This was a fantastic conference where I was not only a participant, but also a speaker at the event. At this event I had given a fresh presentation titled, Native to Hybrid and Back Again, where I had discussed my own personal experiences when it came to mobile application development.
I want to take the opportunity to summarize what I discussed during this event and share the slides that went with my presentation.
Back in 2011, shortly after I graduated from college with a degree in Computer Science and Engineering, I had started developing Android applications. There were a few reasons why I chose Android versus another platform:
At the time, Windows Phone wasn’t really a thing and BlackBerry was already approaching its death. That left us with the leader, at the time, being iOS, and then Android.
Fast forward a bit and I released my first Android applications. I had released an application called Spyfi, which allowed me to view and control my home security cameras remotely, an application called SQLTool, which acted as a remote database client for the popular relational databases, and an application called NetTool, which allowed me to monitor the uptime of my remote web servers.
All three of these applications performed well in terms of downloads, ratings, and revenue. However, developing them did not come without obstacles:
Powering through each of the obstacles got me a published application in roughly six months.
At a certain point I began looking for a better way to develop Android applications. This brought me to Ionic Framework and hybrid web application development.
Ionic Framework, at the time, was nearing its first stable release and it promised a lot when it came to fixing the problems with mobile application development. I chose Ionic Framework as the next phase of my development journey for the following reasons:
Fast forward a bit and I released a few new mobile applications, this time for both Android and iOS. I had released Snapper for Digital Ocean, which controlled Digital Ocean VPS droplets via HTTP requests, and I had released OTP Safe, which managed time-based one-time passwords for Android and iOS.
Just like with my other Android with Java applications, these Ionic Framework applications performed well in terms of downloads, ratings, and revenue. The best part, they only took me two weeks to build in comparison to the six months it took me for the Java alternatives.
However, these Ionic Framework applications were not without obstacles:
I was developing native Android applications with Java which were buttery smooth. This was not the case with Ionic Framework because of how things were rendered. Apache Cordova applications render inside a WebView component, which is a native component. However, the components rendering inside this native component were not native. Think of it as components inside of components. At the end of the day you had a packaged web application. Remember the Android hardware and software fragmentation I mentioned? As a result of this, the WebView component performed differently across the board.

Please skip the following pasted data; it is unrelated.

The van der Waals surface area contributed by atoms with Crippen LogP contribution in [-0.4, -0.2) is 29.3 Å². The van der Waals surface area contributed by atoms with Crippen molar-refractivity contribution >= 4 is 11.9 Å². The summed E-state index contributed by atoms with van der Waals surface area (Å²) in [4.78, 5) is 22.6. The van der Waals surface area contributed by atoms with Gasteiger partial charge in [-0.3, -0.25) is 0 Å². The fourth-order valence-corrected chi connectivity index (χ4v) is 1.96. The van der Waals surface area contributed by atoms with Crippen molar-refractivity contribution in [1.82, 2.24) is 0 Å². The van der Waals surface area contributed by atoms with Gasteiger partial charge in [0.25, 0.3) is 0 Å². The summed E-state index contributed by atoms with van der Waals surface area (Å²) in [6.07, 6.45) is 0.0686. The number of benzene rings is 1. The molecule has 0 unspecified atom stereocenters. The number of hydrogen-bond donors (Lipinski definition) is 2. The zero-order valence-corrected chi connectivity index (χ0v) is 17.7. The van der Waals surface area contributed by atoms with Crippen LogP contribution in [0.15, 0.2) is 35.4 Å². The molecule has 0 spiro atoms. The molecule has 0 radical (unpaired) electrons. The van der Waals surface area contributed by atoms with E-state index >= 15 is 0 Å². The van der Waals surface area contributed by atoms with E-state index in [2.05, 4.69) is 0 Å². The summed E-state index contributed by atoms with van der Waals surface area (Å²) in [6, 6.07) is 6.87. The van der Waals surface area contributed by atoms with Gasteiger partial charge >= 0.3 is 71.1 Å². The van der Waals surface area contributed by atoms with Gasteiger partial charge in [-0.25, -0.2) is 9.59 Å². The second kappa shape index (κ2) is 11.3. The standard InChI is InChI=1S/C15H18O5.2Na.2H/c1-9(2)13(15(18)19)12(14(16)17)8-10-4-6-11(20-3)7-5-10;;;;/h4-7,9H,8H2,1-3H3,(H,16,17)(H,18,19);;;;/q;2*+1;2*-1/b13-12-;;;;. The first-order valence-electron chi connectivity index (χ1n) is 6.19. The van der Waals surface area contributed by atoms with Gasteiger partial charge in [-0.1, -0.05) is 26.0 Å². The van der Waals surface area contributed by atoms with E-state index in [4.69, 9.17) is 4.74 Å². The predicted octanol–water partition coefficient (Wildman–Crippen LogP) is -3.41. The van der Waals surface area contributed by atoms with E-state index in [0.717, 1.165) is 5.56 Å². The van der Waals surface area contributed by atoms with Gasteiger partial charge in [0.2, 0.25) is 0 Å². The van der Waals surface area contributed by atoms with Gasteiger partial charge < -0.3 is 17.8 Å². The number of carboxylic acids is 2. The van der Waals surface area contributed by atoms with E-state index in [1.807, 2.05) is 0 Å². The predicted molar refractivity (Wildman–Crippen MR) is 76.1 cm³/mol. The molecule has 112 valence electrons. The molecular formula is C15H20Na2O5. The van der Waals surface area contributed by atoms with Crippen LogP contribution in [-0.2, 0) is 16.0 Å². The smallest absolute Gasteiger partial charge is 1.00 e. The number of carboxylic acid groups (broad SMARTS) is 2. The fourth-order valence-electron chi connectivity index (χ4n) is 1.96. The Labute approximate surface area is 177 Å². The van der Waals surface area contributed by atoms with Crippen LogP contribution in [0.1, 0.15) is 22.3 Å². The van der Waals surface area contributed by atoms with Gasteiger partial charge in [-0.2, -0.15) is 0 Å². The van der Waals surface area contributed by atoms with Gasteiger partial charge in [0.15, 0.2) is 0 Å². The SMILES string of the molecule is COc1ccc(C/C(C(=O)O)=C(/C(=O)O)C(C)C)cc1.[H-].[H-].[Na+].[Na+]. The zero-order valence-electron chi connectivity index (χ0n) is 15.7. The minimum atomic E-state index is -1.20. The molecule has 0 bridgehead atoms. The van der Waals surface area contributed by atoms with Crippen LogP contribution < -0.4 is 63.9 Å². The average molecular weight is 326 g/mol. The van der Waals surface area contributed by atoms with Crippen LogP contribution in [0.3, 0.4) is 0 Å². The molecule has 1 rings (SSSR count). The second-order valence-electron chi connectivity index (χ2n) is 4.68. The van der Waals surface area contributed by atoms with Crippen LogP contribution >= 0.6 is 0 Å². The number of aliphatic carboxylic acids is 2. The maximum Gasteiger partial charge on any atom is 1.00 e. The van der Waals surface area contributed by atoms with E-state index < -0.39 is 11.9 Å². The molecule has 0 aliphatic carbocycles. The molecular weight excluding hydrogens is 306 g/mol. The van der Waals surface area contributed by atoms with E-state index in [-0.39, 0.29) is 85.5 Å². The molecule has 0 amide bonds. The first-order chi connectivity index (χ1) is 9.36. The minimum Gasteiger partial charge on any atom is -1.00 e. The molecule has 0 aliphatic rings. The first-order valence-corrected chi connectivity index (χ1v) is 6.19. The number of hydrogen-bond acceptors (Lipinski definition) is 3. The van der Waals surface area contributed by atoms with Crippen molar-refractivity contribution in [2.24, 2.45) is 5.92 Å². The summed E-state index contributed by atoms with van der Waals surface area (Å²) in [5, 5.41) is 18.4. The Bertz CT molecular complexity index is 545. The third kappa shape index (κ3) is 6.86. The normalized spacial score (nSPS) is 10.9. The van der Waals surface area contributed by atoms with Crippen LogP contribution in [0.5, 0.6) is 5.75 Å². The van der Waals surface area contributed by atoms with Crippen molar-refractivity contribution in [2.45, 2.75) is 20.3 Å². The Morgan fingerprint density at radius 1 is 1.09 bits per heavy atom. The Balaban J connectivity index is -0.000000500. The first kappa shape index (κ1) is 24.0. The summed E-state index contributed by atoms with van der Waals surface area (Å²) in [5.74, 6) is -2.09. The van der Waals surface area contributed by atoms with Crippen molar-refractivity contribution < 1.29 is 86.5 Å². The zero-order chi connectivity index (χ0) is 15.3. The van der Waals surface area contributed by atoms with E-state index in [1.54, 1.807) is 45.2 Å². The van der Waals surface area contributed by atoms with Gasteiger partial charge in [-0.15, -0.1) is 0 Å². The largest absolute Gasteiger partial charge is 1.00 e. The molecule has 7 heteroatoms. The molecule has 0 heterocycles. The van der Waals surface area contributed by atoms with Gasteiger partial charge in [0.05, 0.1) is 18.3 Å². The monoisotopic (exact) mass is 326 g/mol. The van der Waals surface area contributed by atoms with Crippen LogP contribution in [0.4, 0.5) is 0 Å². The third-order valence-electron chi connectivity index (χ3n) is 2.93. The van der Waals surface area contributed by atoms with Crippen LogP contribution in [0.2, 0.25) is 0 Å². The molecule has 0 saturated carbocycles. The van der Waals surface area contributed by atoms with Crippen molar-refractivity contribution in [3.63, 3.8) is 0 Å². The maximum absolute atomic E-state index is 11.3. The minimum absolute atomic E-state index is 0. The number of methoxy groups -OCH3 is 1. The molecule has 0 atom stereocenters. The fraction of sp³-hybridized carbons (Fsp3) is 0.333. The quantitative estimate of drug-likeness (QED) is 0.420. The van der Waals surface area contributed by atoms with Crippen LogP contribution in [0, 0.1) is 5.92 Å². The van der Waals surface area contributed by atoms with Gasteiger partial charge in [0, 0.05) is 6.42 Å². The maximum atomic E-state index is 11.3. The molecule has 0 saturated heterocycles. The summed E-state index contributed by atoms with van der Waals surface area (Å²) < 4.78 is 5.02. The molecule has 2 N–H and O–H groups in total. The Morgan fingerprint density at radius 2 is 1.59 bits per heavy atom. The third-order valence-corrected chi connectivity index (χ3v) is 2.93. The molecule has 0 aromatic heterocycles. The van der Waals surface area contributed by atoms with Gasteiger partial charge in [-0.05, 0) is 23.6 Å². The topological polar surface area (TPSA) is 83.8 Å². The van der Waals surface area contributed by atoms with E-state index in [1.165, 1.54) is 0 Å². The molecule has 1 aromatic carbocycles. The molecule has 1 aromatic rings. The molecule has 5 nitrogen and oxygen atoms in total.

This lead me on a search for a better solution. I needed a solution that would solve my Android with Java problems as well as my Ionic Framework problems. This lead me to NativeScript.
NativeScript came around the same time as React Native, both offering to be native mobile development frameworks that shared a single set of code. This removed the WebView from the equation, mapping framework components to native platform components. As a result, Android and iOS applications are very fast.
So why did I choose NativeScript versus another native framework?:
Fast forward a bit and I released my first NativeScript mobile application for Android and iOS. I had released Solar Flare for Cloudflare, which leveraged the Cloudflare RESTful APIs to control accounts.
Again, this NativeScript application performed just as well as the Ionic Framework and Android with Java applications that I had previously released. Like with the Ionic Framework applications, this application only took me two weeks to deliver which is still a huge step up from Android with Java. The catch here is that Solar Flare is a native application with native performance and a beautiful UI. It is not a slow performing hybrid web application.
Does this mean NativeScript is without problems? Absolutely not! However, the obstacles I faced with NativeScript were minimal compared to the previous methods of development that I had chosen.
After having spoken with many attendees of the conference, they told me I hit the nail on the head, as in they shared my frustrations both when developing for Android with Java and when using Ionic Framework. Do I regret going down the road I did? Absolutely not, because at the time, each of these technologies were the best available.
The slide deck I used for this event can be found below.